Birds (class Aves) are bipedal, warm-blooded, egg-laying vertebrate animals. Birds evolved from theropod dinosaurs during the Jurassic period, and the earliest known bird is the Late Jurassic Archaeopteryx. Ranging in size from tiny hummingbirds to the huge Ostrich and Emu, there are around 10,000 known living bird species in the world, making them the most diverse class of terrestrial vertebrates.
Modern birds are characterised by feathers, a beak with no teeth, the laying of hard-shelled eggs, a high metabolic rate, a four-chambered heart, and a lightweight but strong skeleton. All birds have forelimbs modified as wings and most can fly, though the ratites and several others, particularly endemic island species, have lost the ability to fly. Birds also have unique digestive and respiratory systems that are highly adapted for flight.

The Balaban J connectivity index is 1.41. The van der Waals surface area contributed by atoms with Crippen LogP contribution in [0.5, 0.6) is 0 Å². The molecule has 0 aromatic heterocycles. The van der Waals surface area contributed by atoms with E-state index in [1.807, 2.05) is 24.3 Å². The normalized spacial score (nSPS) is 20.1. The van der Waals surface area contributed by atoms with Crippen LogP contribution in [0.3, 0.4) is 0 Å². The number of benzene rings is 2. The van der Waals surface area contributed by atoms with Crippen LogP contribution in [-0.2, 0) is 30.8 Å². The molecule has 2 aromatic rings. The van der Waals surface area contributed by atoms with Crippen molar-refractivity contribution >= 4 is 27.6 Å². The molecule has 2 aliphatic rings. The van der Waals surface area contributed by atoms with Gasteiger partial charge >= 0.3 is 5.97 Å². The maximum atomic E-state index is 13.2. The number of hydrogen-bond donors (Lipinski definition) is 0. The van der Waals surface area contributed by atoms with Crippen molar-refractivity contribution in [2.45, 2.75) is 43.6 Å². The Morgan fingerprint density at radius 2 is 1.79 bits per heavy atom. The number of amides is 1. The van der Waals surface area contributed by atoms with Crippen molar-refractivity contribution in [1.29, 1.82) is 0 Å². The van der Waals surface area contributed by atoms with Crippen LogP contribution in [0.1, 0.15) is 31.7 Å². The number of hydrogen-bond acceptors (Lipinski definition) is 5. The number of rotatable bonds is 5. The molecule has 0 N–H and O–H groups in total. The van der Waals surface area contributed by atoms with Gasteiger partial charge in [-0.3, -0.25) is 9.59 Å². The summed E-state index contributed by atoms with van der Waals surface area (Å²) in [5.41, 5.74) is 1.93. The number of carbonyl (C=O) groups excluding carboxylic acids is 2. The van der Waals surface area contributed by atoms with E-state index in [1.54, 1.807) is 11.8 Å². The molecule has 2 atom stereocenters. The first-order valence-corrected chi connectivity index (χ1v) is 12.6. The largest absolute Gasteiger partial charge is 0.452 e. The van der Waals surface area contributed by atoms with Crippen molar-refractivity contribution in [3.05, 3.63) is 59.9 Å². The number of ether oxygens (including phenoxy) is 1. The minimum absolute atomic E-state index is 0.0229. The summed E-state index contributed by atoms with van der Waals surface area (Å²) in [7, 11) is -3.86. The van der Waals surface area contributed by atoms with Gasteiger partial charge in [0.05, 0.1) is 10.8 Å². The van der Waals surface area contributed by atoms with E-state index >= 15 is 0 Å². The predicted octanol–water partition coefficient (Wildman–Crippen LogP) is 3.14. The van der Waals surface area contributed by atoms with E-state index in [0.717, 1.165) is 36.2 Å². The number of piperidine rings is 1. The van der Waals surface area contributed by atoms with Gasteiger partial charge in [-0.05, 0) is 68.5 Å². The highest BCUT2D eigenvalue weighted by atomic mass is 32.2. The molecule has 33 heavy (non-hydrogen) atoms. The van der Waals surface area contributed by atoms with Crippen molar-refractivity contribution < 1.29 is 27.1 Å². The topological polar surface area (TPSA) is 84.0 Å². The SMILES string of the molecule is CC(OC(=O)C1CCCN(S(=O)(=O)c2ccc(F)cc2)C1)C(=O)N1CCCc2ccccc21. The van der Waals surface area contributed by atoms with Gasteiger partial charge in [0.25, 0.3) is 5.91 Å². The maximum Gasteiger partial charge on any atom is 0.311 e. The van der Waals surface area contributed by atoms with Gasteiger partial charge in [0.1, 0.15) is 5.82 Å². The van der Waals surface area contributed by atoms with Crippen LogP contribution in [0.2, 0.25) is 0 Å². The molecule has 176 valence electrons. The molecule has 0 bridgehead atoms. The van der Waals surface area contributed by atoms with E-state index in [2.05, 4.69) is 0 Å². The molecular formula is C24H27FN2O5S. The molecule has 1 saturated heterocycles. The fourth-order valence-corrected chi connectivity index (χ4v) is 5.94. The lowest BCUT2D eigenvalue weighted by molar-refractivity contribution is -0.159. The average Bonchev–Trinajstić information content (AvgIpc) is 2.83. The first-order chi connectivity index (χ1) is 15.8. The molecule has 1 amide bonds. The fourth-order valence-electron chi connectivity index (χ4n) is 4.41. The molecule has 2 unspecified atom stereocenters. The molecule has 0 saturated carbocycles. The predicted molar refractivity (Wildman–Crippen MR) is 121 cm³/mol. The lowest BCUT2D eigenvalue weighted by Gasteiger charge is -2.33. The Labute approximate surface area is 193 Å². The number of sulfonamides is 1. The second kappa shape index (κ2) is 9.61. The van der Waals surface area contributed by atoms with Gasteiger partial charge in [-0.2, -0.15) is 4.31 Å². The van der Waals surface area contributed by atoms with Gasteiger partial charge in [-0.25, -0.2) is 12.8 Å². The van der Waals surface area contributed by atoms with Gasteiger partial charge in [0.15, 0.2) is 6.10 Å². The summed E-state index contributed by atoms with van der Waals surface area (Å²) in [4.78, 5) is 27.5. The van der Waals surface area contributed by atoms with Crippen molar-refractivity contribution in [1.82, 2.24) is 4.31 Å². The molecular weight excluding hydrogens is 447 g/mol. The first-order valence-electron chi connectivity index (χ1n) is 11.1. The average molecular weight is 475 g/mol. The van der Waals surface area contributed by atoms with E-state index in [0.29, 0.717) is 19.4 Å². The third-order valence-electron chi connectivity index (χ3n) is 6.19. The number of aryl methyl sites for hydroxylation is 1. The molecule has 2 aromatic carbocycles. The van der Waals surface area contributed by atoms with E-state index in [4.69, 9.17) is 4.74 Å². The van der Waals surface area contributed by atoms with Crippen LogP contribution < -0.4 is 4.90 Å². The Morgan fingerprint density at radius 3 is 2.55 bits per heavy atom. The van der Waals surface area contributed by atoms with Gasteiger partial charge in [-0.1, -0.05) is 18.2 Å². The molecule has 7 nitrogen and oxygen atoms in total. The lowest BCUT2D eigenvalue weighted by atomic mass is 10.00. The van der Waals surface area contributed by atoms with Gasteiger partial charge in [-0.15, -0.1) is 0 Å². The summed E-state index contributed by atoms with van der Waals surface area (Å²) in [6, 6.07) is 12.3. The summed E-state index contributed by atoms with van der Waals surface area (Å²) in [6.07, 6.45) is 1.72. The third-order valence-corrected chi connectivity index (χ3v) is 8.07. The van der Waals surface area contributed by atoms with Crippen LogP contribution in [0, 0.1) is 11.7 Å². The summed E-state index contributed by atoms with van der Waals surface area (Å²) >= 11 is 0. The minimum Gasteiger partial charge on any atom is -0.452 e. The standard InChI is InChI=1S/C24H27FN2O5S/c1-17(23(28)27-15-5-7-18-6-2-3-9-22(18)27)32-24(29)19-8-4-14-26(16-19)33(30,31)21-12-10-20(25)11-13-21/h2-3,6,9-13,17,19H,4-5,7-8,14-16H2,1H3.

Many species of bird undertake long distance annual migrations, and many more perform shorter irregular movements. Birds are social and communicate using visual signals and through calls and song, and participate in social behaviours including cooperative hunting, cooperative breeding, flocking and mobbing of predators. Birds are primarily socially monogamous, with engagement in extra-pair copulations being common in some species—other species have polygamous or polyandrous breeding systems. Eggs are usually laid in a nest and incubated and most birds have an extended period of parental care after hatching.
Birds are economically important to humans: many are important sources of food, acquired either through hunting or farming, and they provide other products. Some species, particularly songbirds and parrots, are popular as pets. Birds figure prominently in all aspects of human culture from religion to poetry and popular music. About 120–130 species have become extinct as a result of human activity since 1600, and hundreds more before this. Currently around 1,200 species of birds are threatened with extinction by human activities and efforts are underway to protect them.